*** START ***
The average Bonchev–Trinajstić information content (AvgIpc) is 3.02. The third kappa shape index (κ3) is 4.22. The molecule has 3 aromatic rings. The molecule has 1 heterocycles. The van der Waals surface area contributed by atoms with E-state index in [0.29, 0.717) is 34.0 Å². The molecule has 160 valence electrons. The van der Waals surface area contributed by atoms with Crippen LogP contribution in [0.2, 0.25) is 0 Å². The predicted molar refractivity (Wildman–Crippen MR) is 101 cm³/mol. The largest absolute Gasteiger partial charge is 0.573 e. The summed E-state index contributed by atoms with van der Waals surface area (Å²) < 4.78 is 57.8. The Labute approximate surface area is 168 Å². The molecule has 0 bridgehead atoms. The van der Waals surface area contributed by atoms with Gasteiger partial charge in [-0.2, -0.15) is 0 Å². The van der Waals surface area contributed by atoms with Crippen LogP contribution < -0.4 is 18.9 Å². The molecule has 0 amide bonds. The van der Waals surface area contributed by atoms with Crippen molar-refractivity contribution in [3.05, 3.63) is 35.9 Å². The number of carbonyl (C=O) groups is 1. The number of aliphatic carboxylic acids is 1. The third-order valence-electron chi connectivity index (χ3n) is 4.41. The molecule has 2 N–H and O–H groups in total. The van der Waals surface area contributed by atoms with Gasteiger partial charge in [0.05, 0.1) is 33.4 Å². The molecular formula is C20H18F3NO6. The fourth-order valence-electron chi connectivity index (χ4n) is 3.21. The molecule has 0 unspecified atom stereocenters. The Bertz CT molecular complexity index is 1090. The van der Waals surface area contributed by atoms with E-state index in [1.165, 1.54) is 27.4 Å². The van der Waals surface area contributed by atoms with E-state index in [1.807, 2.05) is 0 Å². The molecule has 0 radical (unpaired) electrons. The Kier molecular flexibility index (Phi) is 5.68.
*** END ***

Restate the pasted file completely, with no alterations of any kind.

The average Bonchev–Trinajstić information content (AvgIpc) is 3.02. The third kappa shape index (κ3) is 4.22. The molecule has 3 aromatic rings. The molecule has 1 heterocycles. The van der Waals surface area contributed by atoms with E-state index in [0.29, 0.717) is 34.0 Å². The molecule has 160 valence electrons. The van der Waals surface area contributed by atoms with Crippen LogP contribution in [0.2, 0.25) is 0 Å². The predicted molar refractivity (Wildman–Crippen MR) is 101 cm³/mol. The largest absolute Gasteiger partial charge is 0.573 e. The summed E-state index contributed by atoms with van der Waals surface area (Å²) < 4.78 is 57.8. The Labute approximate surface area is 168 Å². The molecule has 0 bridgehead atoms. The van der Waals surface area contributed by atoms with Gasteiger partial charge in [-0.2, -0.15) is 0 Å². The van der Waals surface area contributed by atoms with Crippen LogP contribution < -0.4 is 18.9 Å². The molecule has 0 amide bonds. The van der Waals surface area contributed by atoms with Crippen molar-refractivity contribution in [3.05, 3.63) is 35.9 Å². The number of carbonyl (C=O) groups is 1. The number of aliphatic carboxylic acids is 1. The third-order valence-electron chi connectivity index (χ3n) is 4.41. The molecule has 2 N–H and O–H groups in total. The van der Waals surface area contributed by atoms with Gasteiger partial charge in [0.05, 0.1) is 33.4 Å². The molecular formula is C20H18F3NO6. The fourth-order valence-electron chi connectivity index (χ4n) is 3.21. The molecule has 0 unspecified atom stereocenters. The Bertz CT molecular complexity index is 1090. The van der Waals surface area contributed by atoms with E-state index in [1.165, 1.54) is 27.4 Å². The van der Waals surface area contributed by atoms with E-state index in [1.807, 2.05) is 0 Å². The molecule has 0 radical (unpaired) electrons. The Kier molecular flexibility index (Phi) is 5.68.